Superfund and Climate Change: Lessons from Hurricane Sandy

Vol. 28 No. 3

Ms. Russell is an Environmental Law and Policy Analyst with Appalachian Mountain Advocates in Lewisburg, West Virginia.

When Superstorm Sandy hit the northeastern United States in October 2012, its storm surge reached unprecedented levels, flooding homes, businesses, and seven tunnels of New York City’s massive subway system. Residents of the New York borough of Brooklyn confronted the floodwaters in their basements and offices and found themselves asking what was in the water? The implications of the flood were even more serious for these New Yorkers because the waters came from the Gowanus Canal, one of the most contaminated water bodies in America. In 2010, the U.S. Environmental Protection Agency (EPA) selected the site for cleanup under the federal Superfund program. During the storm, the canal’s waters, which could have carried sediment contaminated with cancer-causing chemicals, overtopped the banks and reached as far as a city block in all directions. On Nov. 5, 2012, the New York Times reported that “a greasy, oily slick” covered one man’s skin as he rushed into his flooding basement to rescue personal belongings.

In a second area of Brooklyn, New Yorkers faced contamination from the flooding of another Superfund site, Newton Creek. Post-Sandy testing by EPA revealed toxic chemicals in the floodwaters, but the agency concluded that the chemicals were below levels that pose risks to human health. Forty miles away, in Sayreville, New Jersey, Sandy’s floodwaters carried contaminated sediment from the Raritan Bay Slag Superfund site to neighboring playgrounds. Subsequent sampling indicated levels of lead that exceeded the levels deemed safe for residential exposure. See EPA’s Hurricane Sandy response.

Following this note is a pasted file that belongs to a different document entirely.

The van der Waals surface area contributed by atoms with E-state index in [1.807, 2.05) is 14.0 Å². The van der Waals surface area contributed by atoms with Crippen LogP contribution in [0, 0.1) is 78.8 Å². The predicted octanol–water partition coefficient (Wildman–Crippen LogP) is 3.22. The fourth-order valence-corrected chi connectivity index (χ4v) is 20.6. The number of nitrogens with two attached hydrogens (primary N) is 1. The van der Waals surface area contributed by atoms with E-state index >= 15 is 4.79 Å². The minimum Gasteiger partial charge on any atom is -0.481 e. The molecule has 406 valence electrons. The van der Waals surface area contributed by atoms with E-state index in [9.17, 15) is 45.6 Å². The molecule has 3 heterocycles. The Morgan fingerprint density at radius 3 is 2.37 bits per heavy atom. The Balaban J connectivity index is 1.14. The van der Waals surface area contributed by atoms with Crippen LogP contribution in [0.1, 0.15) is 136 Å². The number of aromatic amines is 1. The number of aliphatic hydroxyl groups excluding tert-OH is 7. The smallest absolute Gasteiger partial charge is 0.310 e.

Sandy is not the first record-breaking storm to disturb Superfund sites. In 2005, EPA investigated three Superfund sites in Louisiana flooded when Hurricane Katrina, the strongest and most expensive storm in U.S. history, brought 20-foot storm surges across the Gulf Coast. In addition, Hurricanes Irene (2011) and Floyd (1999) triggered flooding of the American Cyanamid Superfund site in New Jersey, causing concerned residents to question the appropriateness of EPA’s remedial plan to cap the chemical-laden sediment and leave it on-site.

The number of Superfund sites in America’s coastal communities is considerable, and the risks to the public from releases of hazardous waste are real. Twenty-two of the contiguous United States border the Atlantic Ocean, Pacific Ocean, and/or a major bay hydrologically connected to either ocean. As of 2010, 39 percent of Americans lived in a county adjacent to an ocean shoreline, a number that is projected to increase to almost 50 percent by 2020. Within 9 miles of these same shorelines lie 289 Superfund sites in varying stages of the remediation process. The five states with the most coastal Superfund sites are New Jersey (55), Florida (40), California (33), Washington (25), and New York (25). In New York and New Jersey, forty-five sites are located within only a half-mile of a coastal area vulnerable to storm surge. See “Sandy Stirs Toxic Site Worry,” The Wall Street Journal, Nov. 11, 2012.

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